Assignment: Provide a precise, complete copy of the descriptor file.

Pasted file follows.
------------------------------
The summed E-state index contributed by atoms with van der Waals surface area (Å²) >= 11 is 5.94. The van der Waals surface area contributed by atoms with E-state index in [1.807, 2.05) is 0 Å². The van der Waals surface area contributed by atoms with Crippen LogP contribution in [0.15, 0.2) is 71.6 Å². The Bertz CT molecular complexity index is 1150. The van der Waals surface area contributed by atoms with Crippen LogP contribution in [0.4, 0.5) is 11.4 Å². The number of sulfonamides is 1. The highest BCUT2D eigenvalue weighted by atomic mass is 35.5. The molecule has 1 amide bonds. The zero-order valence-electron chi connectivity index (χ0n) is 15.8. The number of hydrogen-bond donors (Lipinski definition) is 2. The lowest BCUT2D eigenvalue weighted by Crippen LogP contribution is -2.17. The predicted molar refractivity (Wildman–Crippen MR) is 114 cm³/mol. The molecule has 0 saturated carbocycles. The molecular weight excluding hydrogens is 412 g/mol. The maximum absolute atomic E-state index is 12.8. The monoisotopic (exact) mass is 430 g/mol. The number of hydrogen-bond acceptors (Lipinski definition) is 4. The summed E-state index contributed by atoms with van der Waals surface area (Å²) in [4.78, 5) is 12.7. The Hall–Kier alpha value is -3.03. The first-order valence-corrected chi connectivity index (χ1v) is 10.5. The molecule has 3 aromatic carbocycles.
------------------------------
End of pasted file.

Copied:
The summed E-state index contributed by atoms with van der Waals surface area (Å²) >= 11 is 5.94. The van der Waals surface area contributed by atoms with E-state index in [1.807, 2.05) is 0 Å². The van der Waals surface area contributed by atoms with Crippen LogP contribution in [0.15, 0.2) is 71.6 Å². The Bertz CT molecular complexity index is 1150. The van der Waals surface area contributed by atoms with Crippen LogP contribution in [0.4, 0.5) is 11.4 Å². The number of sulfonamides is 1. The highest BCUT2D eigenvalue weighted by atomic mass is 35.5. The molecule has 1 amide bonds. The zero-order valence-electron chi connectivity index (χ0n) is 15.8. The number of hydrogen-bond donors (Lipinski definition) is 2. The lowest BCUT2D eigenvalue weighted by Crippen LogP contribution is -2.17. The predicted molar refractivity (Wildman–Crippen MR) is 114 cm³/mol. The molecule has 0 saturated carbocycles. The molecular weight excluding hydrogens is 412 g/mol. The maximum absolute atomic E-state index is 12.8. The monoisotopic (exact) mass is 430 g/mol. The number of hydrogen-bond acceptors (Lipinski definition) is 4. The summed E-state index contributed by atoms with van der Waals surface area (Å²) in [4.78, 5) is 12.7. The Hall–Kier alpha value is -3.03. The first-order valence-corrected chi connectivity index (χ1v) is 10.5. The molecule has 3 aromatic carbocycles.